Disparities in Household Food Insecurity by Immigration, Race and Ethnicity
Children’s HealthWatch is an ongoing study that began twenty years ago. During that time, we have interviewed more than 60,000 low-income* caregivers of young children in emergency departments and primary care clinics in urban hospitals. This spotlight describes the Children’s HealthWatch five-site dataset and illuminates disparities in food insecurity by caregivers’ race,ethnicity,and country of origin.
This report provides more specific information on disparities in food insecurity by race and ethnicity that is highlighted in the research brief entitled "From Disparities to Discrimination: Getting at the Roots of Food Insecurity in America.” Altogether, the Children's HealthWatch sample is made up of a heterogeneous mix of caregiver backgrounds. It is important to note that the distribution of people of color and of immigrants is quite different in each of the five sites of Children's HealthWatch, in part reflecting the local population. Even so, the Children's HealthWatch sample represents only a portion of the diversity in the United States.
Since we began tracking data in 1998, we have consistently seen disparities in food insecurity by caregivers’ race and ethnicity, which are not currently analyzed or published in national reports from the U.S. Department of Agriculture (USDA). In our sample, households led by a Latinx mother have experienced the highest rates of food insecurity, followed by Mixed Race/Other mothers, during all twenty years of the Children’s HealthWatch study. Households led by a Black/African American caregiver reported higher food insecurity than white households until 2008 during the Great Recession, at which point White and Black/African American households reported similar food insecurity rates through the latest data collection period. Food insecurity rates increased starting in 2008 for people of all races and ethnicities, although food insecurity increased by a notably lower rate for Latinx households. During all twenty years of our study, the combined food insecurity rates observed at our pediatric research sites have been higher than the national average. Families with young children and those with low incomes tend to have higher rates of food insecurity than the population as a whole.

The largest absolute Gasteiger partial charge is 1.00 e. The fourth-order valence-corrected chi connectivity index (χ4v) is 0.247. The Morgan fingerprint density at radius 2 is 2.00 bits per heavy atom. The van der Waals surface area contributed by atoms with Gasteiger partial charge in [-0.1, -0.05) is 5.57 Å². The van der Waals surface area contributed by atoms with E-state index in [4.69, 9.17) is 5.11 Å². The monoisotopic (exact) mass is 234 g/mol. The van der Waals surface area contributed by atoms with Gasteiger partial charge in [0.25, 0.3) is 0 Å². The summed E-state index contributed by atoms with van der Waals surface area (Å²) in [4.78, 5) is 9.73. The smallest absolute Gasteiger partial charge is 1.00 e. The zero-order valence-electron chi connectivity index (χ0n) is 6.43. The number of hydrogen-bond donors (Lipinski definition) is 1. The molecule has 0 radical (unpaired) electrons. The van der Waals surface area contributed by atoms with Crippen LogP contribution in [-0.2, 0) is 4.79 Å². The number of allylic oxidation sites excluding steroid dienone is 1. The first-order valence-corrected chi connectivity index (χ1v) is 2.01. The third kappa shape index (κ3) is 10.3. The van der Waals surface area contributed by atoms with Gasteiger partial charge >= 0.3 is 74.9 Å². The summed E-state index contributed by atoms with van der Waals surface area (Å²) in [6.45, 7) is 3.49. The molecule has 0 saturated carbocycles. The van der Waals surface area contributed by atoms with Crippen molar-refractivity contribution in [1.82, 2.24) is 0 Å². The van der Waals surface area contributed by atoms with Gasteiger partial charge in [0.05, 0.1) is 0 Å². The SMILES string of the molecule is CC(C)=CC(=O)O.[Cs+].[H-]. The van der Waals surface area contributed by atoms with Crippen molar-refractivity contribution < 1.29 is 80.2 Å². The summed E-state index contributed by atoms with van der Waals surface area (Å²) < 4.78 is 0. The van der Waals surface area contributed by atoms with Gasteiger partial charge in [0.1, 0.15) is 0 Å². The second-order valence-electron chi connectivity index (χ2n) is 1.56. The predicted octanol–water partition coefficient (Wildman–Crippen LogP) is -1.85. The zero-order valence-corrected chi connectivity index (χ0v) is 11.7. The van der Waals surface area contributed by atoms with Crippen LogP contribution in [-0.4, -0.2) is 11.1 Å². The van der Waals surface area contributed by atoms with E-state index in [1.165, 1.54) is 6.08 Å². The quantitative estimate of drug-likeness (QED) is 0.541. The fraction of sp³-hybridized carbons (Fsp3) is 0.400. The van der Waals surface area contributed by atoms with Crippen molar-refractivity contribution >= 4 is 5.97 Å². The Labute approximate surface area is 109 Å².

An examination of differing rates of household and child food insecurity shows families of immigrants— regardless of their race or ethnicity—report the highest rates of food insecurity among Children's HealthWatch families. High rates of food insecurity among immigrant families have been well documented in other research. Our research has previously shown despite healthy birth weights and breastfeeding rates, children from immigrant families that had been in the US for fewer than 5 years had higher rates of food insecurity than children from US born families. This may be attributable to the fact that immigrants may not be hired to work stable jobs even when qualified, earn lower wages, have minimal access to nutrition and housing assistance, or other types of supports that can buffer families from food insecurity. This new way of looking at our data shows that there are major disparities in food insecurity not only by where a person is born—but also by race and ethnicity.
Harmful rhetoric and policies — including immigration bans on majority Muslim nations, heightened immigration enforcement, separating families at the border, and proposals to force families to choose between accessing critical assistance for food, health care, and housing — create a culture of fear. This culture has a chilling effect that prevents immigrant families from accessing basic necessities, including seeking medical care and/or social service agencies to apply for programs like SNAP, for which they or their children are eligible. Promoting policies and engaging in public dialogues that uphold respect for all our neighbors and confront the xenophobic and anti-immigrant rhetoric that perpetuates fear among all of us are necessary to promote racial equity.
Policy changes can help fill the gaps in family budgets and promote positive health and development for all families with young children, particularly for immigrant families who are disproportionately impacted by low-wage employment.
- Reject any proposed changes to public charge that force parents to make agonizing choices between providing healthful food, a safe,stable home, and medical care for their families.
- Reduce barriers to nutrition assistance and other programs that promote optimal child and family health.
- Increase access to stable employment for immigrants by integrating language learning into workforce development strategies and expanding programs that incorporate immigrants into the labor market.
- Enforce anti-discrimination policies across sectors that promote economic stability and family health including in employment, education, assistance programs, and health care